Planning and shopping smarter can help you to reduce the amount of food you waste.
Producing food is big business. To grow, make, transport, store and cook our food is an energy intensive process, and unsurprisingly, one which generates greenhouse gas emissions that contribute to climate change.
The best thing we can do is not waste food at all. When we waste food, we also waste the energy and resources that went into producing, transporting, storing and cooking it.
If your local authority doesn’t offer a food waste recycling service, you can recycle your food waste in a composting bin or a compost heap
By starting just one conversation with your friends, family or colleagues, you can create a ripple effect of positive actions that could help the planet and ourselves feel good.
Why Eating Greener Matters
Did you ever scrape a plate of pasta into the bin without feeling even slightly guilty? Or throw away an unused bag of salad leaves? Most of us probably have. After all, it’s food, it’s ‘bio-degradable’, right? What harm can it do? Well, it turns out, quite a lot.
Around a third of the food we produce is wasted worldwide each year – that’s 1.3 billion tonnes of food that’s never eaten and thrown away. Greenhouse gas emissions from the energy and resources that go into the production, processing, transportation and cooking of food are all wasted. And any unwanted or uneaten food taken to landfill, instead of being recycled, releases the destructive greenhouse gas methane into the air – a gas that’s much more harmful to the planet than carbon dioxide.
A report from the Carbon Trust found that if more people in Scotland adhered to existing dietary guidelines, it would result in health benefits and reduced greenhouse gas emissions.
Billion tonnes of food produced and wasted each year
All of this means that food, in all its stages, contributes significantly to climate change – it’s currently estimated to account for 31% of greenhouse gas emissions worldwide. Food waste alone generates about 8% of the world’s greenhouse gas emissions. In fact, if food waste were a country, it would be the world’s third-largest greenhouse gas emitter.
Not all of these emissions can be tackled in Scotland, but we can all play our part to reduce them by minimising the environmental impact of our food choices. In Scotland we send over a million tonnes of biodegradable waste to landfill each year. Two thirds of food waste in Scotland comes from households. It’s clear that we can do things differently. For example, if we stopped all avoidable household food waste, the environmental impact would be the equivalent of taking almost one in five cars off Scotland’s roads.
By all playing our part when it comes to making sustainable food choices, as well as preventing and recycling food waste, we can help Scotland reach its net zero emissions target and stop contributing to climate change.
World's greenhouse gas emissions generated by food waste
What Scotland is doing
In Scotland, we’re making great progress to reduce our waste emissions. Recycling is more a part of our everyday life and over 60% of Scotland’s waste is now recycled. So far, Scotland has invested close to £30 million in food waste prevention, management and reuse and the amount of waste going to landfill in Scotland is now at its lowest level since records began.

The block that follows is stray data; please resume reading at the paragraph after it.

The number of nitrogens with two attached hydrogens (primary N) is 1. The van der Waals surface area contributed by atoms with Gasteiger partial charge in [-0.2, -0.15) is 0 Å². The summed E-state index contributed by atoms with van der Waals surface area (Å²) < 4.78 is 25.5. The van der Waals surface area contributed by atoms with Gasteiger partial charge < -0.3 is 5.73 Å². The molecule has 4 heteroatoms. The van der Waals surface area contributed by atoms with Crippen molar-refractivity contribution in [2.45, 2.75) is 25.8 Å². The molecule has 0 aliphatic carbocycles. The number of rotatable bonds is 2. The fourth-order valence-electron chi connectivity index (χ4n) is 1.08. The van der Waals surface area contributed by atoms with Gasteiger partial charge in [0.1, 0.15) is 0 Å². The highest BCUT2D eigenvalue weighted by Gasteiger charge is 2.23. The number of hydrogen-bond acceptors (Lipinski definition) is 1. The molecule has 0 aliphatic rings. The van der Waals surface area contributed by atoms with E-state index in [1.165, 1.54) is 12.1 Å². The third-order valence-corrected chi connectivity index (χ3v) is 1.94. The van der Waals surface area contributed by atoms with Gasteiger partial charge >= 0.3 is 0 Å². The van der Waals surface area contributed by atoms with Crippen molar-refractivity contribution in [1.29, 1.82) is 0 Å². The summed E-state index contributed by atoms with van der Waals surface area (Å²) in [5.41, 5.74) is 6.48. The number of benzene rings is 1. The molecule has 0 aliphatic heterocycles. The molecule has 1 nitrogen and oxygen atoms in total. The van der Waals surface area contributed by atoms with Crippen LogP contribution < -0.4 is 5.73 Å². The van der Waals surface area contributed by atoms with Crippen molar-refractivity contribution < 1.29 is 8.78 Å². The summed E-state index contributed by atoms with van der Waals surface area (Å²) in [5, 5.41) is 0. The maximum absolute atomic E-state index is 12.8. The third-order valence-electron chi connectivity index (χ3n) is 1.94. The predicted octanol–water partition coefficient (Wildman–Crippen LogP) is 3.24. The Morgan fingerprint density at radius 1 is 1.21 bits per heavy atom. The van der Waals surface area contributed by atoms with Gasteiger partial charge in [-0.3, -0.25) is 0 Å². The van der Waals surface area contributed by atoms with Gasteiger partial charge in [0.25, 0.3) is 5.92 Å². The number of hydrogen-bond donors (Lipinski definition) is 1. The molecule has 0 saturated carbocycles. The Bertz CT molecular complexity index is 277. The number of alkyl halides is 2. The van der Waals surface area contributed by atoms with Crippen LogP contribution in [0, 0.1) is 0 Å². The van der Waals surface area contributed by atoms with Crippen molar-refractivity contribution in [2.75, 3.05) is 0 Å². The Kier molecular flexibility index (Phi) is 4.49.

But this doesn’t mean the problem is solved. We’ve still got a big challenge to meet our target of net zero by 2045. Net zero is when the amount of greenhouse gas emissions we put into the atmosphere and the amount we’re able to take out adds up to zero. To get there, we’ll need to take action as government, businesses and individuals.
The Scottish Government has therefore set an ambitious target to reduce food waste in Scotland by one third by 2025. Our Food Waste Reduction Action Plan sets out the measures that’ll help get us there by reducing the amount of food waste going to landfill. We’ve also got targets to recycle 70% of remaining waste and send no more than 5% of remaining waste to landfill by 2025.
To meet these challenging targets we support the voluntary action food retail sites are taking to redistribute the food they don’t sell. We have regulations in place to make sure that all food businesses in non-rural areas generating over 5kg of food waste, recycle it. In Scotland, we also treat over 342,000 tonnes of food waste, that allows it to be turned into green energy that powers Scotland’s homes.
We’re continuing to support people by communicating about how to make sustainable choices around food and food waste, and we’re helping more people than ever recycle their food waste - 80% of households in Scotland now have access to a food waste collection service. We’re also investing £70 million to improve local recycling collection infrastructure so it’s easier for householders to recycle as much as possible.
The Scottish Government is also committed to Scotland becoming a Good Food Nation, where people have access to healthy local foods, our food industry is sustainable and we’re lessening the environmental impact of the food we eat. By all working together to be as sustainable as possible with our food, we’ll tackle climate change and reach Scotland’s net zero emissions target together.
Read more about Scotland’s Food Waste Reduction Action Plan on the Zero Waste Scotland Website.